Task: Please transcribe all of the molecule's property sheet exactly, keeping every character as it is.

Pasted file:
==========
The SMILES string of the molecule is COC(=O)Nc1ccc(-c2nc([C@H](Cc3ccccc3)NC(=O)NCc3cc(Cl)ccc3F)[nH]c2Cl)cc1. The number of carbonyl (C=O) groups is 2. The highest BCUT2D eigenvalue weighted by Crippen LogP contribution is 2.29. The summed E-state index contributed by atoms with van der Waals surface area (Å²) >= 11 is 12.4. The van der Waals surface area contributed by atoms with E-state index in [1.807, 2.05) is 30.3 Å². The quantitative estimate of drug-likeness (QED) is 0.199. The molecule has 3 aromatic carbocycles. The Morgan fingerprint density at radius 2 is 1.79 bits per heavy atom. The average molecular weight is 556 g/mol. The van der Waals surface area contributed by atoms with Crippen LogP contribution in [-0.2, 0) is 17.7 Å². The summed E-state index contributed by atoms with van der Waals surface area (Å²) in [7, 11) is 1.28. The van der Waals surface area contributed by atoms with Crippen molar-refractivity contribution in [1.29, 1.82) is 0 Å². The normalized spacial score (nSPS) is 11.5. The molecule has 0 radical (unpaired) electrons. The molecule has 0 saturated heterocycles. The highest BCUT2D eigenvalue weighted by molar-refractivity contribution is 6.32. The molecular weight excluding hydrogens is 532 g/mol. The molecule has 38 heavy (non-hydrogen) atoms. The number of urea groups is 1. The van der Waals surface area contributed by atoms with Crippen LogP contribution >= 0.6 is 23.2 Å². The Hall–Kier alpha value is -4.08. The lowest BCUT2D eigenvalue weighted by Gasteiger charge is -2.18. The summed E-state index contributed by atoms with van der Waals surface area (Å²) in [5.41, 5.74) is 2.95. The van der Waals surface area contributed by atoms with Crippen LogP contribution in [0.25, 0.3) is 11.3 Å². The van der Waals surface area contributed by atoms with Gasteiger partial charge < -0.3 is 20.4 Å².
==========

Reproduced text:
The SMILES string of the molecule is COC(=O)Nc1ccc(-c2nc([C@H](Cc3ccccc3)NC(=O)NCc3cc(Cl)ccc3F)[nH]c2Cl)cc1. The number of carbonyl (C=O) groups is 2. The highest BCUT2D eigenvalue weighted by Crippen LogP contribution is 2.29. The summed E-state index contributed by atoms with van der Waals surface area (Å²) >= 11 is 12.4. The van der Waals surface area contributed by atoms with E-state index in [1.807, 2.05) is 30.3 Å². The quantitative estimate of drug-likeness (QED) is 0.199. The molecule has 3 aromatic carbocycles. The Morgan fingerprint density at radius 2 is 1.79 bits per heavy atom. The average molecular weight is 556 g/mol. The van der Waals surface area contributed by atoms with Crippen LogP contribution in [-0.2, 0) is 17.7 Å². The summed E-state index contributed by atoms with van der Waals surface area (Å²) in [7, 11) is 1.28. The van der Waals surface area contributed by atoms with Crippen molar-refractivity contribution in [1.29, 1.82) is 0 Å². The normalized spacial score (nSPS) is 11.5. The molecule has 0 radical (unpaired) electrons. The molecule has 0 saturated heterocycles. The highest BCUT2D eigenvalue weighted by molar-refractivity contribution is 6.32. The molecular weight excluding hydrogens is 532 g/mol. The molecule has 38 heavy (non-hydrogen) atoms. The number of urea groups is 1. The van der Waals surface area contributed by atoms with Crippen LogP contribution >= 0.6 is 23.2 Å². The Hall–Kier alpha value is -4.08. The lowest BCUT2D eigenvalue weighted by Gasteiger charge is -2.18. The summed E-state index contributed by atoms with van der Waals surface area (Å²) in [5.41, 5.74) is 2.95. The van der Waals surface area contributed by atoms with Crippen LogP contribution in [0.25, 0.3) is 11.3 Å². The van der Waals surface area contributed by atoms with Gasteiger partial charge < -0.3 is 20.4 Å².